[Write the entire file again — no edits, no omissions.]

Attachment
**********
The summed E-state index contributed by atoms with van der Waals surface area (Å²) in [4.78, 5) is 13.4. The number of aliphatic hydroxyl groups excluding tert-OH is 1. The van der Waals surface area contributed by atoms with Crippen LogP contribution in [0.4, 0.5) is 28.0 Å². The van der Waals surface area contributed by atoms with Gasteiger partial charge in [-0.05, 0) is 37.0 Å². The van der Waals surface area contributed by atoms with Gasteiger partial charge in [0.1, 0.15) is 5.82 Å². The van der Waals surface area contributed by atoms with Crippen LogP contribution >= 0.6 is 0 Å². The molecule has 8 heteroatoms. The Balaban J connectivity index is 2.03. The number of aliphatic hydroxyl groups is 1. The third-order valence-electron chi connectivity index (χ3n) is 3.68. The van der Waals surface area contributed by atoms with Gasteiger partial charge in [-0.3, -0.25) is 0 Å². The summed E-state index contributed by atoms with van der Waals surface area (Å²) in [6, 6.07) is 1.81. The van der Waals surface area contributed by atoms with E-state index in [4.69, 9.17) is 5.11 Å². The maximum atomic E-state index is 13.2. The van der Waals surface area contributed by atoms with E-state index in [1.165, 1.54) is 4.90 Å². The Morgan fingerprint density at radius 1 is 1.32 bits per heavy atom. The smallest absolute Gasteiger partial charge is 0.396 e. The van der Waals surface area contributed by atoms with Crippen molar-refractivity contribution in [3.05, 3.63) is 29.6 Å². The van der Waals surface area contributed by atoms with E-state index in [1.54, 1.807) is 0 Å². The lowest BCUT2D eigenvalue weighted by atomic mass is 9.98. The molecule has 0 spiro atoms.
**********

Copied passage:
The summed E-state index contributed by atoms with van der Waals surface area (Å²) in [4.78, 5) is 13.4. The number of aliphatic hydroxyl groups excluding tert-OH is 1. The van der Waals surface area contributed by atoms with Crippen LogP contribution in [0.4, 0.5) is 28.0 Å². The van der Waals surface area contributed by atoms with Gasteiger partial charge in [-0.05, 0) is 37.0 Å². The van der Waals surface area contributed by atoms with Gasteiger partial charge in [0.1, 0.15) is 5.82 Å². The van der Waals surface area contributed by atoms with Crippen LogP contribution >= 0.6 is 0 Å². The molecule has 8 heteroatoms. The Balaban J connectivity index is 2.03. The number of aliphatic hydroxyl groups is 1. The third-order valence-electron chi connectivity index (χ3n) is 3.68. The van der Waals surface area contributed by atoms with Gasteiger partial charge in [-0.3, -0.25) is 0 Å². The summed E-state index contributed by atoms with van der Waals surface area (Å²) in [6, 6.07) is 1.81. The van der Waals surface area contributed by atoms with E-state index in [4.69, 9.17) is 5.11 Å². The maximum atomic E-state index is 13.2. The van der Waals surface area contributed by atoms with E-state index in [1.165, 1.54) is 4.90 Å². The Morgan fingerprint density at radius 1 is 1.32 bits per heavy atom. The smallest absolute Gasteiger partial charge is 0.396 e. The van der Waals surface area contributed by atoms with Crippen molar-refractivity contribution in [3.05, 3.63) is 29.6 Å². The van der Waals surface area contributed by atoms with E-state index in [1.54, 1.807) is 0 Å². The lowest BCUT2D eigenvalue weighted by atomic mass is 9.98. The molecule has 0 spiro atoms.